Purple Finches have finally arrived in southern Mississippi for their winter stay. I read a few articles about these lovely birds a couple weeks ago and I've been anticipating their arrival. I first noticed them on the 16th, while they foraged for seeds in my back yard. Their shades of raspberry stood out among the crowd of brown and gray birds, so they immediately captured my attention. I hope they'll hang around a while- I'd love to observe them more. This year has been my first to observe and photograph these beauties.
Male Purple Finches are delicate pink-red on the head and breast, mixing with brown on the back and cloudy white on the belly. Female Purple Finches have no red. They are coarsely streaked below, with strong facial markings including a whitish eyestripe and a dark line down the side of the throat. Purple Finches are large and chunky. Their powerful, conical beaks are larger than any sparrow’s. The tail seems short and is clearly notched at the tip.
Aggressive Purple Finches show their agitation by leaning toward their opponent, neck stretched out and bill pointed at the other bird. This can intensify to standing upright, opening the beak or pointing it downward at opponent, and sometimes results in actual pecking attacks. During disputes at food sources and in flocks, females usually win out over males. Courting males sing softly while hopping and fluffing feathers in front of the female, often holding a twig or grass stem in the beak. If things go well, the next step is a short flight about one foot straight up, followed by drooping the wings and pointing his beak to the sky. Mating may follow.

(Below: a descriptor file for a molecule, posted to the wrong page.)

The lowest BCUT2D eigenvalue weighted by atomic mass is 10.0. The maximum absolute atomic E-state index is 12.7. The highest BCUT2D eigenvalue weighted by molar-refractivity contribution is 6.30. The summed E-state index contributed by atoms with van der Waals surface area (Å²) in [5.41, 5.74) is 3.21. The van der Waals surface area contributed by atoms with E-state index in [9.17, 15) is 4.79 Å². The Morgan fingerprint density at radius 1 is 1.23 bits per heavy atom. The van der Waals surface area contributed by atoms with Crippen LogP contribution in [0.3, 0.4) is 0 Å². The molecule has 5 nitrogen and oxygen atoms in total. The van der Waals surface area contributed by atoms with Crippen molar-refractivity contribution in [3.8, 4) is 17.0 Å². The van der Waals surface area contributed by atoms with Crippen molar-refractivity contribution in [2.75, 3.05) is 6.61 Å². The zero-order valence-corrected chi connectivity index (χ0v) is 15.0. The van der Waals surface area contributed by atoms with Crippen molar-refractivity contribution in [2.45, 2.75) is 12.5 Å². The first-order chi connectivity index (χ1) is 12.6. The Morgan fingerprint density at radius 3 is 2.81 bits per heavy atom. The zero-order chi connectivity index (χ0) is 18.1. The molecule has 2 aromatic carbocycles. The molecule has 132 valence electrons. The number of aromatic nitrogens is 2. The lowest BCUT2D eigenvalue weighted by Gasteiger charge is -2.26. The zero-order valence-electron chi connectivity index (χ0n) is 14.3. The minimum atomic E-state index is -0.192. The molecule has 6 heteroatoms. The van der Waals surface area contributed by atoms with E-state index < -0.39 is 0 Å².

Purple Finches are erratic migrants that follow cone crops. Typically they leave Canadian breeding grounds to winter widely across central and southeastern U.S, returning to specific regions roughly every other year. Birds that breed in northeastern U.S. and along the Pacific Coast may not migrate.
Purple Finches eat mainly seeds of coniferous trees and elms, tulip poplars, maples, and others. They also eat soft buds, nectar (extracted by biting the bases off flowers), and many berries and fruit, including blackberries, honeysuckle, poison ivy, crabapples, juniper berries, cherries, and apricots. In winter you may see Purple Finches eating seeds of low plants like dandelions, ragweed, and cocklebur. They eat some insects, including aphids, caterpillars, grasshoppers, and beetles.
Purple Finches have large, seed-cracking beaks, and they seem to like black oil sunflower seeds best. Your backyard sunflower seed feeder is probably a great place to look for Purple Finches if you live within their winter range. This species moves very erratically from year to year, so if you don’t have them this year, there’s always a chance they’ll arrive next year.
I hope you enjoyed my photos and information on Purple Finches (which came directly from the Cornell Lab of Ornithology web site). As always, thank you for taking the time to read my blog posts and comment. It's a pleasure to share my love of nature with you and to receive your feedback. Have a wonderful day :)